Iran 'reaches deal' to buy 100 new Boeing planes
Iran has reached an arrangement with American aerospace giant Boeing to purchase 100 aircrafts to renew its ageing fleet, Iranian officials said on Sunday.
The Islamic Republic ordered about 200 planes from three Western manufacturers since mid-January, when economic sanctions were lifted following a deal on Tehran's nuclear programme.
The deal with Boeing, potentially worth billions, will mark the first major entry of an American company into the Islamic Republic, but is yet to be approved by the US government.
"Both sides, Iran and Boeing, have reached a written agreement for buying Boeing airplanes," Ali Abedzadeh, head of Iran's civil aviation authority said in remarks published by the daily Iran newspaper.
But the deal remains contingent on US Treasury permission, Abedzadeh added.
The initial accord may be completed within a month, Deputy Transport Minister Asghar Fakhrieh Kashan said.
The deal would be "the largest and most important contract" with the United States – barring military deals – since before Iran's 1979 Islamic Revolution, he told Fars news agency.
Many of Iran's ageing civil aviation fleet – 230 planes out of 250 according to Abedzadeh – are in desperate need of replacement.
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Parts and servicing remained nearly impossible to get while the world sanctioned Iran over its nuclear programme.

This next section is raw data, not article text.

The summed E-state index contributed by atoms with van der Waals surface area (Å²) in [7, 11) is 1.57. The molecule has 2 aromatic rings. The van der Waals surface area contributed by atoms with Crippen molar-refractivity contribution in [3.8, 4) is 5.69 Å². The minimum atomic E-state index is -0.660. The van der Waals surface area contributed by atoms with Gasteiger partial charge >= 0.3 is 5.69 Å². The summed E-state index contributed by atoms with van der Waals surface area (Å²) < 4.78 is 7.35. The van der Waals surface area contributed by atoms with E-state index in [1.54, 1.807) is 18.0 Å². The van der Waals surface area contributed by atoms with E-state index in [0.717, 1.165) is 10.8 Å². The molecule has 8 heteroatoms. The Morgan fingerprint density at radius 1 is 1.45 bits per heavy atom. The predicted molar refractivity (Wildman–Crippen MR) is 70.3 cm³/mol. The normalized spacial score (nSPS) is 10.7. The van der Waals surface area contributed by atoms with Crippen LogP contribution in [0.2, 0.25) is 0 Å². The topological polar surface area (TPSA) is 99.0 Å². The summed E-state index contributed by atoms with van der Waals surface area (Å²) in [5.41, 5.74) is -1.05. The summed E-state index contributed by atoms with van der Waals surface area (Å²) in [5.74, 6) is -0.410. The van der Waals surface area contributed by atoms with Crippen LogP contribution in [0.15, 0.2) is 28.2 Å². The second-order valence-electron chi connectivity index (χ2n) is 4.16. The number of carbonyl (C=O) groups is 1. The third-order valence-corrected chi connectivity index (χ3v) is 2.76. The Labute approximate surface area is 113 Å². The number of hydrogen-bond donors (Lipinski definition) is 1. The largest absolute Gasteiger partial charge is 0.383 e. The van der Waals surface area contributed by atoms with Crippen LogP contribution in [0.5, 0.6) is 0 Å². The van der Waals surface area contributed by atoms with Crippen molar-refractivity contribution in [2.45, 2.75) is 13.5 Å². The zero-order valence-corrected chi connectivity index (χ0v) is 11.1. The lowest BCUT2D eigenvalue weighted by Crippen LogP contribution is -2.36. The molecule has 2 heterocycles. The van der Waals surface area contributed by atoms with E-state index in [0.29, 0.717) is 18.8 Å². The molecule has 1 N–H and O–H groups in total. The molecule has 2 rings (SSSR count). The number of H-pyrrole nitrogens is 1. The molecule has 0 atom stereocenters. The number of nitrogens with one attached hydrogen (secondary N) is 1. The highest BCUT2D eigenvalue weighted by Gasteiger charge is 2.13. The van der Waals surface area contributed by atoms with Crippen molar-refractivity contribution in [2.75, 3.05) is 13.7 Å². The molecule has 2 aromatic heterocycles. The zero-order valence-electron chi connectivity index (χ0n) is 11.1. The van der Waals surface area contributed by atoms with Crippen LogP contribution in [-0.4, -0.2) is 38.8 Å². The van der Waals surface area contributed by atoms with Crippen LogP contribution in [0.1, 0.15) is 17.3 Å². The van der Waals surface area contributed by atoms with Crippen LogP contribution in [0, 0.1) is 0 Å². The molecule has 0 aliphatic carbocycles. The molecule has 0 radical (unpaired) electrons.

But a nuclear deal struck this year with six world powers, including the US, has lifted some of the economic sanctions on Iran in return for limits on the Islamic Republic's contested atomic programme.
Following the nuclear agreement, IranAir signed deals to buy 118 planes from the European consortium Airbus and 20 more from French-Italian aircraft manufacturer ATR.
Emerging from sanctions as a lucrative market, the Airbus deal alone was worth 22.8 billion euros [$25 billion].
But Boeing has fallen behind the race to restock Iran because as an American company it has to obtain the greenlight from the US Office of Foreign Assets Control before completing any contracts with Iran.
It has requested final authorisation for the sale, according to Abedzadeh.
He said the contract's reported value of $17 billion [15 billion euros] was not final and that more details will be provided after further negotiations.
However, US sanctions not tied to the nuclear programme remain in place, and American lawmakers have warned Boeing not to do business there as the Iran deal remains a hot topic in the ongoing presidential election.
Boeing may need to run the sale through an overseas subsidiary and use a currency other than US dollars in order to avoid running afoul of American laws.
Agencies contributed to this report